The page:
A loophole in the Florida Department of Children and Families government-assistance program is raising concerns among taxpayers.
The Automated Community Connection to Economic Self Sufficiency (ACCESS) program provides qualified low-income families with monthly aid in the form of medical assistance, food stamps and cash to keep them financially afloat.
While the program regulates what individuals can spend in grocery stores, one feature remains in question: cash back.
People who apply for assistance through the program can access both food stamps and monthly cash assistance through an electronic benefit transfer (EBT) card.
Once activated, the card works like a debit card.
John Harrell, the communications manager for the Florida Department of Children and Families Northeast Region, said in order for the money to be used responsibly, the cards are programmed to block specific items from being purchased.
Alcohol, tobacco products, medicines and household supplies are among the list of items banned from being purchased with EBT cards, according to the Florida Department of Children and Families.
Harrell said they function as smart cards and prevent the register from accepting the card as payment for these items.
There were a total of 167 attempted restricted card uses made between January and March, keeping nearly $2,000 from being spent on undesignated items, according to Harrell. However, EBT cardholders can use their cards at ATMs and stores to withdraw cash from food stamp or Temporary Cash Assistance balances.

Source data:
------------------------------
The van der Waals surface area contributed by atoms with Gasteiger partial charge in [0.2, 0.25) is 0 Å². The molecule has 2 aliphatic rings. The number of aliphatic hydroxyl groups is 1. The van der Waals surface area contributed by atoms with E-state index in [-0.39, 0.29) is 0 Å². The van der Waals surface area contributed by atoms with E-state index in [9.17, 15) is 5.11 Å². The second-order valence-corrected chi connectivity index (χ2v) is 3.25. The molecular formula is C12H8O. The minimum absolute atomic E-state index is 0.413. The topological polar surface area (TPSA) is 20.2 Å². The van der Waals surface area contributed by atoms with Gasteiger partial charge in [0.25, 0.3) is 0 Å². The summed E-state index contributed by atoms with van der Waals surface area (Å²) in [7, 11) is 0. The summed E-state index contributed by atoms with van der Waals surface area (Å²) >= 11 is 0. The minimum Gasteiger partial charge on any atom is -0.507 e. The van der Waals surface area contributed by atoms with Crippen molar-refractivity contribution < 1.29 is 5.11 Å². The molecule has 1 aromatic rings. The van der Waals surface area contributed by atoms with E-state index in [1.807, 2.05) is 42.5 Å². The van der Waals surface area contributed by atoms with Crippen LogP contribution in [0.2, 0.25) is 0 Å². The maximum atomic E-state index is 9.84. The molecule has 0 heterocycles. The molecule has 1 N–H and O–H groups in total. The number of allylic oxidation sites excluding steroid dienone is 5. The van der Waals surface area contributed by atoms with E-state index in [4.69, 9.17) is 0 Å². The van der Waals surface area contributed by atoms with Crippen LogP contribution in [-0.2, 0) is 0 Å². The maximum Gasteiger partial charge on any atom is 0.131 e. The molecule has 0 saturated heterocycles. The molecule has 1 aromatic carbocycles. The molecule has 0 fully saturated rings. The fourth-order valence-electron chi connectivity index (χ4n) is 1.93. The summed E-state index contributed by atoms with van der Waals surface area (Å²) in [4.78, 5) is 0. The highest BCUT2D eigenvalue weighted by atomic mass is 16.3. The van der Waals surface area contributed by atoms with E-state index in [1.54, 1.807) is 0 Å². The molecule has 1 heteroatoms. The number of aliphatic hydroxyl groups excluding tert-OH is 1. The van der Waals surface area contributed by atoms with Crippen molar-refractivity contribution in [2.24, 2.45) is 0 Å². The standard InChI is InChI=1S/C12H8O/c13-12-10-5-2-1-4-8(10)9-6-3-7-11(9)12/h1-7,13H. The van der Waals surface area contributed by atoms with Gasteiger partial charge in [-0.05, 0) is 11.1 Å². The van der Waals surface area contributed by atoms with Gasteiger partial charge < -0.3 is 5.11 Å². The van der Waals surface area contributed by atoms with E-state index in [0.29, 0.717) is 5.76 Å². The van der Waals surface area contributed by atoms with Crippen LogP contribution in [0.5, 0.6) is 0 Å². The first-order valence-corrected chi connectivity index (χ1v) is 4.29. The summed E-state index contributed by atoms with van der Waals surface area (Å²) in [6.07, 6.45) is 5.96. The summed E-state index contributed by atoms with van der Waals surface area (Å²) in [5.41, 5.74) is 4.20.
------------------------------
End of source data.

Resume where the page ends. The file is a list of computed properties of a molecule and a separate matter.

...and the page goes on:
Food stamps are meant to only provide money for purchasing “healthy foods,” like breads, meats, fruits, vegetables and plant seeds, according to the website. The Temporary Cash Assistance program also provides cash for eligible families with children still in school for other basic necessities.
Other measures to regulate EBT spending are in place at some Alachua County grocery stores.
Kevin Rauton, the processing director at Hitchcock’s Markets in the city of Alachua, said the store has implemented an additional safeguard to prevent restricted purchases from being made.
“Every item in our system is flagged either ‘food stamp’ or ‘non-food stamp,'” Rauton said. “If it’s flagged ‘food stamp,’ it is allowed to be purchased [with the card].”
Everything can be scanned together because the monitor keeps track of what amount is covered by the food stamps and the ineligible items that need to be paid for separately.
Harrell said people are also trying to use these benefits to pay for other services outside of grocery stores.
A 2013 Florida law banned the use of state-issued EBT cards at strip clubs, liquor stores and casinos.
The most recent data from the United States Department of Agriculture Food and Nutrition Service states nearly 3.5 million people receive food stamps in Florida.
Without any way of tracking this cash, some recipients could be using state tax dollars illegally. Harrell said they are working closely with the federal government to develop secure technology to stop the illegal spending of government aid money.
“We’d [DCF] have to consult with the federal government,” Harrell said. “This is a federal program, so we’ve got to follow federal guidelines.”